Education Savings Accounts Give Parents the Power of Choice in K-12 Education
By Kathryn Hickok
This month, the Tennessee legislature passed a new Education Savings Account (ESA) law for its state’s K-12 students. The law creates the second ESA program that will operate in the Volunteer State.
The new Tennessee law provides families there with alternatives to low-performing public schools in the form of about $7,300 per student in education funding annually, if parents want to withdraw their children from their zoned district schools. Parents may spend ESA funds on private school tuition, tutoring, educational therapies, or other education-related expenses.
Education options are widespread in America, unless a family can’t afford an alternative to their zoned public school. Education Savings Accounts give parents the ability to customize their children’s education in the ways that are best for them as individual students. ESAs put parents, rather than government school bureaucracies, in the “driver’s seat” of their kids’ education. Arizona, Florida, Mississippi, North Carolina, and Tennessee are operating ESA programs today.
Unlike school voucher programs, ESAs give parents the flexibility to spend education funds on more than just private school tuition. Depending on the specifics of individual ESA programs, approved uses for ESA funds also can include textbooks, online classes, tutoring, testing, AP classes, dual-enrollment courses, homeschool expenses, and education-related fees. Some ESA programs operate like controlled-use debit cards, with which parents can pay only for legitimate education expenses.
Senate Bill 668, introduced in Oregon’s 2019 Legislative Session, would create an Education Savings Account program here. Participating children from families with income less than 185 percent of the federal poverty level and participating children with a disability would receive $6,500 deposited into their accounts. All other participating children would receive $4,900 deposited into their accounts. Funds remaining in a child’s account after expenses are paid each year could be “rolled over” for use in subsequent years, including post-secondary education within Oregon.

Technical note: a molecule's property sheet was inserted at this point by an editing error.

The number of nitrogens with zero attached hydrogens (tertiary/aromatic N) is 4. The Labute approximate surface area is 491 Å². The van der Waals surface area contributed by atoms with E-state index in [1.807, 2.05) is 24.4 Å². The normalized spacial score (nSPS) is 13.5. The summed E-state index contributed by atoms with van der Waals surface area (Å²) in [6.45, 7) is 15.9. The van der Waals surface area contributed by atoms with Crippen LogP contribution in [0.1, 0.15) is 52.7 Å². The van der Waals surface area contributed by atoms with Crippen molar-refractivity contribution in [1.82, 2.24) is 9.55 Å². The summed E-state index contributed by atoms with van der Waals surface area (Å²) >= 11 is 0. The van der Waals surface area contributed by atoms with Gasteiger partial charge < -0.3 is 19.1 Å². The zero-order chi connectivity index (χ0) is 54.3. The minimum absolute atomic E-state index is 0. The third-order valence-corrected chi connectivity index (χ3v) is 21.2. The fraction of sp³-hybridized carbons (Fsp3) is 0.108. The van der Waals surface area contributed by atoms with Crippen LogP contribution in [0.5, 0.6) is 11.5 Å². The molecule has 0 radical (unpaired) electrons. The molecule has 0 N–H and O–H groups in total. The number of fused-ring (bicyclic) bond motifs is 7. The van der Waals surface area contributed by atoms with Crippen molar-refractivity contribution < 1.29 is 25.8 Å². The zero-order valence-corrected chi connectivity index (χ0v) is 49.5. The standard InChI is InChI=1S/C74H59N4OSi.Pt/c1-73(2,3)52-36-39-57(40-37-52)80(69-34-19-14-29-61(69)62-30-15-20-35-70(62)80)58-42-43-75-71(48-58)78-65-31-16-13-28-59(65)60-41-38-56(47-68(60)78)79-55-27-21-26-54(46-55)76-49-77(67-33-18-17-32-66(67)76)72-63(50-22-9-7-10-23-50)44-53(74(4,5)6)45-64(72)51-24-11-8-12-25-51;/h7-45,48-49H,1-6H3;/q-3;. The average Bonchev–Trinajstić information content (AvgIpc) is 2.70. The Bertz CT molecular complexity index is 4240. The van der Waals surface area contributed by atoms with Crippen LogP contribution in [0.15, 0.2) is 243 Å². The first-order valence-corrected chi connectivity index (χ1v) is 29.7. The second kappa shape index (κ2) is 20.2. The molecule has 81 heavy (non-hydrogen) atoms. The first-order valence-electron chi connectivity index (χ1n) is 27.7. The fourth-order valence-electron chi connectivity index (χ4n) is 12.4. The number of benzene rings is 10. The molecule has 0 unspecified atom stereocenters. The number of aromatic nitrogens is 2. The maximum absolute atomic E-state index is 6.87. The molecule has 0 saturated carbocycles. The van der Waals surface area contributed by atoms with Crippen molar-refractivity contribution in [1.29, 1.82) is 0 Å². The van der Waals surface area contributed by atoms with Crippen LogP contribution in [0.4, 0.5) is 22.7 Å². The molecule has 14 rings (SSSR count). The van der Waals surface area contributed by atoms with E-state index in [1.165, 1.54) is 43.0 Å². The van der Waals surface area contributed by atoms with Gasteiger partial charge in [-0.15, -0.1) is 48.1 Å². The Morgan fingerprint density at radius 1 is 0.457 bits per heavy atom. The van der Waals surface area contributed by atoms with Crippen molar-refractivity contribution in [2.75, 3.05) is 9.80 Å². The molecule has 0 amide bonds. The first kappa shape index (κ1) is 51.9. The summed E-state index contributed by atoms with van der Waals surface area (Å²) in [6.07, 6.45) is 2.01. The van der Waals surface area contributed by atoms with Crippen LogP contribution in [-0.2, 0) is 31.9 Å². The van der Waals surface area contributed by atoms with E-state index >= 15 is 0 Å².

ESA programs are frequently designed so the amount of funding support provided to participating students would be less than the amount the state would have spent for a student to attend a public school, with the state recouping the difference. In this way, ESAs can provide a net fiscal benefit to state and local government budgets.
A fiscal analysis of Oregon’s SB 668 found the program, if enacted, likely would cost the state approximately $128 million a year but would lead to savings of about $130 million a year to local school districts, for a net state and local impact of approximately $2.2 million in reduced costs. There would be virtually no net impact on per-student spending for students who continued to choose public K-12 education.
Because parents, not the government, direct the spending of funds in their children’s ESAs, ESA programs have stood up to constitutional challenges. A state’s government is not involved in picking “winners and losers” in the non-public education sector, nor is it directing taxpayer funds to religious institutions. Schools chosen by parents are accountable to parents, who are free to “vote with their feet” and enroll in schools that are providing value. Because ESAs are not a “use it or lose it” benefit, parents are further incentivized to use their ESA funds with education providers with whom they are satisfied.
Senate Bill 668 will receive an informational hearing in the Senate Education Committee on Wednesday, June 5, at 1 pm at the Oregon State Capitol in Salem. If you support more parental choice in education, you may wish to attend the hearing or to submit your own testimony or comments to the committee online.
Children in 29 states and the District of Columbia currently benefit from 62 operating school choice programs. Oregon students, regardless of their ZIP Codes or income levels, deserve the opportunity for an education that fits their unique needs and goals. Education Savings Accounts put more options within reach for all students, especially those who need them the most.
Kathryn Hickok is Executive Vice President at Cascade Policy Institute, Oregon’s free market public policy research organization.
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